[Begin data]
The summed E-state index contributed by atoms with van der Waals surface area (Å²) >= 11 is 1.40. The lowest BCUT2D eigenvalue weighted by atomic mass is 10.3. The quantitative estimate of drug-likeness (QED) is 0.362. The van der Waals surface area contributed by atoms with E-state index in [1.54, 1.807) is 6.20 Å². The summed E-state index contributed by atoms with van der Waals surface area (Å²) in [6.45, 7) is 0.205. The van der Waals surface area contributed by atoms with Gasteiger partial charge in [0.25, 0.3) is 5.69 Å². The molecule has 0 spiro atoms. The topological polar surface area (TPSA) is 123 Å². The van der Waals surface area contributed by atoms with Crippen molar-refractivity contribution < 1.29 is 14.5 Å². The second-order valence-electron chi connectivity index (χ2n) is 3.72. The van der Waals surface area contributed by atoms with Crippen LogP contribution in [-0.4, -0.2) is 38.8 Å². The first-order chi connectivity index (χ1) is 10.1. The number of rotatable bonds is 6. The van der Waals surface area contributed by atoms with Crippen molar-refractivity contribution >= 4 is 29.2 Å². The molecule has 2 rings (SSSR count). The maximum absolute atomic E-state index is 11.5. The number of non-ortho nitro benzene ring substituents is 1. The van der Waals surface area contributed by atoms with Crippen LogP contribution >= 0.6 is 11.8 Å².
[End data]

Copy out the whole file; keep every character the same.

The summed E-state index contributed by atoms with van der Waals surface area (Å²) >= 11 is 1.40. The lowest BCUT2D eigenvalue weighted by atomic mass is 10.3. The quantitative estimate of drug-likeness (QED) is 0.362. The van der Waals surface area contributed by atoms with E-state index in [1.54, 1.807) is 6.20 Å². The summed E-state index contributed by atoms with van der Waals surface area (Å²) in [6.45, 7) is 0.205. The van der Waals surface area contributed by atoms with Gasteiger partial charge in [0.25, 0.3) is 5.69 Å². The molecule has 0 spiro atoms. The topological polar surface area (TPSA) is 123 Å². The van der Waals surface area contributed by atoms with Crippen molar-refractivity contribution < 1.29 is 14.5 Å². The second-order valence-electron chi connectivity index (χ2n) is 3.72. The van der Waals surface area contributed by atoms with Crippen LogP contribution in [-0.4, -0.2) is 38.8 Å². The first-order chi connectivity index (χ1) is 10.1. The number of rotatable bonds is 6. The van der Waals surface area contributed by atoms with Crippen molar-refractivity contribution >= 4 is 29.2 Å². The molecule has 2 rings (SSSR count). The maximum absolute atomic E-state index is 11.5. The number of non-ortho nitro benzene ring substituents is 1. The van der Waals surface area contributed by atoms with Crippen LogP contribution >= 0.6 is 11.8 Å².